September 20, 2021

The World Live Breaking News Coverage & Updates IN ENGLISH

The World Live Breaking News Coverage & Updates IN ENGLISH

After US troops leave, focus on how Taliban will face challenges ahead

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After US troops leave, focus on how Taliban will face challenges ahead
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After US troops leave, focus on how Taliban will face challenges ahead
After US troops leave, focus on how Taliban will face challenges ahead

ISLAMABAD: The Taliban cheerfully started discharging their weapons in the air across Kabul as the final few American soldiers were about to leave the city’s airport, celebrating the Unites States’ exit as the defeat of a superpower that had spent over $2 trillion fighting a war for 20 years.
In 2001, the American-led Western forces had come to Afghanistan to oust the then Taliban government and to hunt down Al Qaeda chief Osama bin Laden, his comrades and fighters, who they accused of suicide attacks against targets in the US.
“Tonight 12:00 pm (Afghanistan time) the last American soldier left Afghanistan. Our country gained full independence. Praise be to Allah. Heart-felt congratulations to all countrymen!” Suhail Shaheen, the Doha-based Taliban spokesperson, posted on Twitter.
Speaking to reporters at Kabul airport on Tuesday, Zabihullah Mujahid, the Kabul-based Taliban spokesman, said: “We do not have any doubt that the Islamic Emirate of Afghanistan is a free and sovereign nation. This victory belongs to us all. America is defeated and, on behalf of my nation, we want to have good relations with the US and the rest of the world. We welcome good diplomatic relations with them all,” he said. “Taliban’s victory is a lesson for other invaders,” Mujahid said.
With the US withdrawl complete, the focus will now shift to how the Taliban, with sole authority, address Afghanistan’s multiple challenges, including whether they will allow other foreigners and Afghans to leave the country. Sher Mohammad Abbas Stanikzai, the group’s deputy chief negotiator, said that those with passports and visas can go abroad “in a dignified manner and with peace of mind” when commercial flights begin.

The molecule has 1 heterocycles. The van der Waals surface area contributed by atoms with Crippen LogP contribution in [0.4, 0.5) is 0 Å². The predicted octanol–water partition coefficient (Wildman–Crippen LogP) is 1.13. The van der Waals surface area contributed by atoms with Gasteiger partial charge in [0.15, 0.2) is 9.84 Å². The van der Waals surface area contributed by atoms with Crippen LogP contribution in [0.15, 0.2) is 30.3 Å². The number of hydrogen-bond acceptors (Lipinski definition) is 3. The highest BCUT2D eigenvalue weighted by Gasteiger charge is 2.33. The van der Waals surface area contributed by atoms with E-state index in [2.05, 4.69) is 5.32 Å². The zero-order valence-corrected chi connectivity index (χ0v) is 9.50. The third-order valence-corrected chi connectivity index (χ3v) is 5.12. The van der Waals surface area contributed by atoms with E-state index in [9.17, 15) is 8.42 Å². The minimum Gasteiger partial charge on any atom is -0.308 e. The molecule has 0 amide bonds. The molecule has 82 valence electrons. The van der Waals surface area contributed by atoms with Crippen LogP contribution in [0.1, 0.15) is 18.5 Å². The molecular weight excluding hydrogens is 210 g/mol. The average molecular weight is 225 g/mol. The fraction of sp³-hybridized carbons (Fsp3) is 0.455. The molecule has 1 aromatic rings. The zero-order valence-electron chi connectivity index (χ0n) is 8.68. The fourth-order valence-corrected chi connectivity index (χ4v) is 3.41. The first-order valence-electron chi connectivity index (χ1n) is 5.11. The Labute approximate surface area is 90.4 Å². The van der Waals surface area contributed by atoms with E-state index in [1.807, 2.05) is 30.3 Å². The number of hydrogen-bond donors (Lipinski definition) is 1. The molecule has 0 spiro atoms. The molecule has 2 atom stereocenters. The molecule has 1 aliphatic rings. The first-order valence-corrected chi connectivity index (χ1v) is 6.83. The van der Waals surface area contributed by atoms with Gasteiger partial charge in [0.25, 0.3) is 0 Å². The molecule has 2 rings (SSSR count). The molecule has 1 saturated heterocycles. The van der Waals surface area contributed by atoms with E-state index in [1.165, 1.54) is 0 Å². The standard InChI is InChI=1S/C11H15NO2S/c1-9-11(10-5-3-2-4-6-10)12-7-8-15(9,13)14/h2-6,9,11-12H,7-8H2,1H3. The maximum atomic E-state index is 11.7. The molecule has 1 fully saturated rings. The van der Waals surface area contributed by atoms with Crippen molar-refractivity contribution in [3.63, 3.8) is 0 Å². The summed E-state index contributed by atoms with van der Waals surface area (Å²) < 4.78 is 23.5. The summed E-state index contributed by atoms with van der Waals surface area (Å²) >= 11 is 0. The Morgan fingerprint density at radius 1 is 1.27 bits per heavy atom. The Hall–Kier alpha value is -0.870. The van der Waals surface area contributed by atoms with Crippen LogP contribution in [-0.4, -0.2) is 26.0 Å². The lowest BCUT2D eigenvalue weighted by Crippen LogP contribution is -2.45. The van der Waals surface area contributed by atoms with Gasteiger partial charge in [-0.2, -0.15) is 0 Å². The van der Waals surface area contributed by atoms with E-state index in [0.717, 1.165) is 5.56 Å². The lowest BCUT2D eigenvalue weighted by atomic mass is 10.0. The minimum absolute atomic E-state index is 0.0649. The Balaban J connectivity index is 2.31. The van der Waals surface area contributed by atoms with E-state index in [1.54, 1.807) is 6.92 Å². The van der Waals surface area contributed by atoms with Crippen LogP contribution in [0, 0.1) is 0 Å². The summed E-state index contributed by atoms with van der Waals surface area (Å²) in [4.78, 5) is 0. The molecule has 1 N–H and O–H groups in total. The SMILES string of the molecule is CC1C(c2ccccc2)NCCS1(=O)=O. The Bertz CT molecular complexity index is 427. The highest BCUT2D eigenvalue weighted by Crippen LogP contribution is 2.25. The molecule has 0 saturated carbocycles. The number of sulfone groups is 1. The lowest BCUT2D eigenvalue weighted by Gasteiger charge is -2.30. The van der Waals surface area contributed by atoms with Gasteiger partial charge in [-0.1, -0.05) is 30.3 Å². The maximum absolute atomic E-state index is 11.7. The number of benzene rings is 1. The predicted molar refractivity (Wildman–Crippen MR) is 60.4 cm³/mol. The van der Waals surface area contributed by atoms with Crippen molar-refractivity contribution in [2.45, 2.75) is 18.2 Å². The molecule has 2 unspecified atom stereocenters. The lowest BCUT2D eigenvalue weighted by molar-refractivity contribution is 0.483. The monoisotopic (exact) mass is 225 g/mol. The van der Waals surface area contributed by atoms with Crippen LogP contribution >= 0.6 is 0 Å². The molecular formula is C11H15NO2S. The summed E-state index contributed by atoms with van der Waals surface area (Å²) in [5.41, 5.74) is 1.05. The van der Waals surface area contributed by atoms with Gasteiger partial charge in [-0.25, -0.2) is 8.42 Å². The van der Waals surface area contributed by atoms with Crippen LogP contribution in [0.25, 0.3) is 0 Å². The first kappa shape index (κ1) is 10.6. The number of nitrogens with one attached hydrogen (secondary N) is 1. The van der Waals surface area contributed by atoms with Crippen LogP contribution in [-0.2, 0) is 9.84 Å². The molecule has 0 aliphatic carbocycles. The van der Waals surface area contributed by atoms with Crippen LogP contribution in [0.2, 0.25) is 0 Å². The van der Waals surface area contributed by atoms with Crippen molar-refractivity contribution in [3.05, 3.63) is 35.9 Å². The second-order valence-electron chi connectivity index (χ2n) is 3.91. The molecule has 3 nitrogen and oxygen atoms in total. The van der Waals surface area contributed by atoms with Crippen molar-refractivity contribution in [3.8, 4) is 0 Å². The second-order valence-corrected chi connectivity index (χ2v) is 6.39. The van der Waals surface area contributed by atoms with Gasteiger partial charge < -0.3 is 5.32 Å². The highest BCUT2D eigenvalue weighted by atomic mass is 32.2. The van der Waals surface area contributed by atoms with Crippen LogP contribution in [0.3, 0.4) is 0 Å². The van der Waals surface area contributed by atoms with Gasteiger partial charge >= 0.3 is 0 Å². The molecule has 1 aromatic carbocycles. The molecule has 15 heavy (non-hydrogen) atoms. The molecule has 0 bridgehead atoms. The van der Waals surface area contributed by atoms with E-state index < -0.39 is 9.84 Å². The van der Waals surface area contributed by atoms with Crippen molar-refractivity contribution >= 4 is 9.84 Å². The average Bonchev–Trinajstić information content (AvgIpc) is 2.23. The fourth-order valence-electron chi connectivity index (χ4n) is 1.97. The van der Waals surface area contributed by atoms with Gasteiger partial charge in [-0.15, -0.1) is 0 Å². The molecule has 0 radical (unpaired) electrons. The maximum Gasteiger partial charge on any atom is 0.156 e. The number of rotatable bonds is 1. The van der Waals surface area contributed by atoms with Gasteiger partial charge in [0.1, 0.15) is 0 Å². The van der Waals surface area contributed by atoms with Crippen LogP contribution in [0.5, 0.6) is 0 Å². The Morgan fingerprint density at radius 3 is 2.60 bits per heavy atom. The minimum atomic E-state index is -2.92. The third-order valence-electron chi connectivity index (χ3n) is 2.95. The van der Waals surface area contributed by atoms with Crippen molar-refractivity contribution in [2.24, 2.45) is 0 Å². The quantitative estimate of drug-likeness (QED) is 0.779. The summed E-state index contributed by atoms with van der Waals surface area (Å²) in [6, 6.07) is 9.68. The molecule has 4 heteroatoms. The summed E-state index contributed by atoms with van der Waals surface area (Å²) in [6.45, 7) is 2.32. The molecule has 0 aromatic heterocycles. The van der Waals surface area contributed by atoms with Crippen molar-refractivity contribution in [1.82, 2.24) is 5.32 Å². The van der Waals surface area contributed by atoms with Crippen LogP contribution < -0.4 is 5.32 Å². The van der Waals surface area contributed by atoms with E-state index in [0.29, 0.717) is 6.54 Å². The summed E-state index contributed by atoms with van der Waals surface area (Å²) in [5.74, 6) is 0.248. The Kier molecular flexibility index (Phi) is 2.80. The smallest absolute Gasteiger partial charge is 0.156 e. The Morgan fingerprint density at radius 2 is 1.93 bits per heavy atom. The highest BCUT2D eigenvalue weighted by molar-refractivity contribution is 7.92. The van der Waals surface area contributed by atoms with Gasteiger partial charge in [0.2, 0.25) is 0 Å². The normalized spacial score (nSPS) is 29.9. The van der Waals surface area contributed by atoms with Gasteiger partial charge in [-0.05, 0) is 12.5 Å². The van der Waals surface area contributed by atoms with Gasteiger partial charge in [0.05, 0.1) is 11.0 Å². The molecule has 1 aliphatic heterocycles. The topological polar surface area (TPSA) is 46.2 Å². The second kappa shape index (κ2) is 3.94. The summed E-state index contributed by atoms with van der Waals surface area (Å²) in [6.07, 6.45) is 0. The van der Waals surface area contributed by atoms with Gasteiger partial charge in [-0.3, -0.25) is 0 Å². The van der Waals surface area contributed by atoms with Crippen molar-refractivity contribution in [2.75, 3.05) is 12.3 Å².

The Taliban say they want to keep the civilian airport open, but without logistical support and security guarantees it appears commercial airlines will not fly into the country.
Much of the basic infrastructure at Kabul’s Hamid Karzai International Airport has been described as damaged. According to Taliban and US officials, it will take a long time to put the airport back in order. Videos shared on social media showed passenger halls in disarray, broken doors, windows and ATM machines. A pilot has been reported as saying that the terminal building was trashed by passengers during the chaos of the early days of the Taliban takeover.
Knowing the importance of a safe and functional airport, the group has approached Ankara and Doha to make Kabul airport operational again so that Afghanistan can stay in contact with the world. The Taliban have asked Turkey to handle logistics while they ensure security, but Turkish President Recep Tayyip Erdogan has not yet accepted the offer.
“The Taliban have made a request regarding the operation of Kabul airport. They say, ‘We’ll ensure security and you can operate it’. But we have not made a decision yet because there is always a possibility of death and such things there,” Erdogan had recently stated.
Many Afghans are terrified of a repeat of the Taliban’s 1996-2001 regime, which was infamous for its harsh treatment of women and a brutal justice system. The Taliban, however, have repeatedly promised a more tolerant and open brand of rule compared to their first stint in power.
Clashes between NRF and Taliban in Panjshir
Taliban forces clashed with National Resistance Force (NRF) fighters in Panjshir, a narrow valley of strategic importance in the country’s north.
Fahim Dashti, a spokesman for the NRF, a group loyal to local leader Ahmad Massoud, son of slain Afghan warlord Ahmad Shah Massoud, said the fighting occurred at the western entrance to the valley where the Taliban had attacked NRF positions. The attack, Dashti said, was repulsed, with eight Taliban killed and several wounded, while two NRF members were injured.
“Last night, the Taliban attacked Panjshir, but were defeated with seven dead and several wounded,” Bismillah Mohammadi, a member of the resistance movement who had served as defence minister under exiled president Ashraf Ghani, said in a tweet. “They retreated with heavy casualties.”
The NRF’s claims, however, could not be independently verified.

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